GovCyberHub: What types of government systems and applications are being constructed and hosted in public and hybrid cloud infrastructure? Why is cloud hosting a better option for these systems and applications?
Brian Schoepfle: It’s important to recognize just how few IT systems in government are still “stand-alone.” As a result of the mandated Data Center Optimization Initiative and the “Cloud Smart” strategy, data is increasingly shared across systems, and access to those systems is shared as well. On top of that, the volume of data continuous to grow at incredible rates.
Shared and distributed systems, particularly those with large datasets, lend themselves particularly well to cloud deployment. Andrea Norris, CIT and Chief Information Officer at the National Institute of Health (NIH), has shared how the cloud is helping her agency make use of the data they collect and generate, fundamentally changing the way they do science by making data more accessible. Research, analytics, and data processing systems built in the cloud are making the NIH more effective at finding cures and treatments for disease.
Other federal agencies are using the cloud to improve how they interact with the constituents they serve. To help bring the Census online, the Census Bureau moved its 2020census.gov website to AWS GovCloud (US), Amazon’s Regions designed to host sensitive data and address the most stringent U.S. government security and compliance requirements.
For the past three years, AWS has been working with the Census Bureau to bring its vision of a digital census into reality. From getting the right infrastructure framework in place to processing and storing the information collected, the Census Bureau has turned to AWS to support its work across its survey processes.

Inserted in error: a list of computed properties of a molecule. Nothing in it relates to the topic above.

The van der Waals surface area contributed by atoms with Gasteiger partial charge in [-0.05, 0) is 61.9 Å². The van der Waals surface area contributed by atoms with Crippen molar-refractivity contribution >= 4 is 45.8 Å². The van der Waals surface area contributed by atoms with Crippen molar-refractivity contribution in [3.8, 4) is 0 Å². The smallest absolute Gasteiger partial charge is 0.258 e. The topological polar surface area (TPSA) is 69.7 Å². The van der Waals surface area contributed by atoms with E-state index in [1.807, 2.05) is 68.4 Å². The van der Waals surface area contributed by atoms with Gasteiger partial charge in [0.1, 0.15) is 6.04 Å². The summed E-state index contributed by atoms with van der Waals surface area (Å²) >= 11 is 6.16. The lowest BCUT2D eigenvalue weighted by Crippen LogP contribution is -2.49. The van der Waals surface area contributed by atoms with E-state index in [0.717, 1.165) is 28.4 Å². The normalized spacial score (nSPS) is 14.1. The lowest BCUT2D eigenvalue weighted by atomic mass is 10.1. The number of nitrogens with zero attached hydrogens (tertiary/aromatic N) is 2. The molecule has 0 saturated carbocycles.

“The cloud’s ability to scale to meet demand, securely process enormous amounts of data, and reliably serve the needs of US citizens and residents across the country and around the world is unique.” -Brian Schoepfle
The Census Bureau already has nine petabytes of data on AWS GovCloud (US), and over 4,000 Amazon Elastic Compute Cloud (Amazon EC2) instances allow 2020census.gov to scale in order to meet the demands of millions of users. In particular, Amazon DynamoDB, a database service, enables response collection to scale on mobile or desktop from coast to coast, ensuring the responses are secure and accurate.
The cloud’s ability to scale to meet demand, securely process enormous amounts of data, and reliably serve the needs of US citizens and residents across the country and around the world is unique. It would not be financially practical or, in some cases, technologically possible, to replicate this level of performance and elasticity in on-premises environments.
GovCyberHub: When cloud computing and cloud resources were emerging and gaining adoption, we saw an initial reticence among government organizations – at all levels and across all sectors of the government – to embrace cloud solutions. What role did security play in that reticence? Has that changed, and what have cloud providers – such as AWS – done to put security and other concerns to rest?
Brian Schoepfle: The federal government has many of the same needs as most organizations – To achieve their mission, agencies, departments, and teams require flexible and scalable systems to improve the customer experience and efficiently deliver mission-critical services and information. Government agencies, as well as highly-regulated industries, are entrusted with large and diverse sets of information pertaining to everything from healthcare patient data and financial systems to energy production and national security. They have a responsibility to comply with mandates such as the Federal Information Security Management Act (FISMA), Federal Information Processing Standards (FIPS), Federal Risk and Authorization Management Program (FedRAMP), the Department of Defense Security Requirements Guide (DoD SRG), Criminal Justice Information Services (CJIS), and International Traffic in Arms Regulations (ITAR).
Security at AWS is our top priority. Today, AWS protects millions of active customers around the world, from large enterprises and government organizations, to start-ups and non-profits. Through these relationships, we’ve developed best-in-class resources to allow customers from any industry to quickly understand how to achieve compliance in the AWS Cloud. AWS customers inherit all of the benefits of our experience, including best practices for security policies, architecture, and operational processes validated against external assurance frameworks.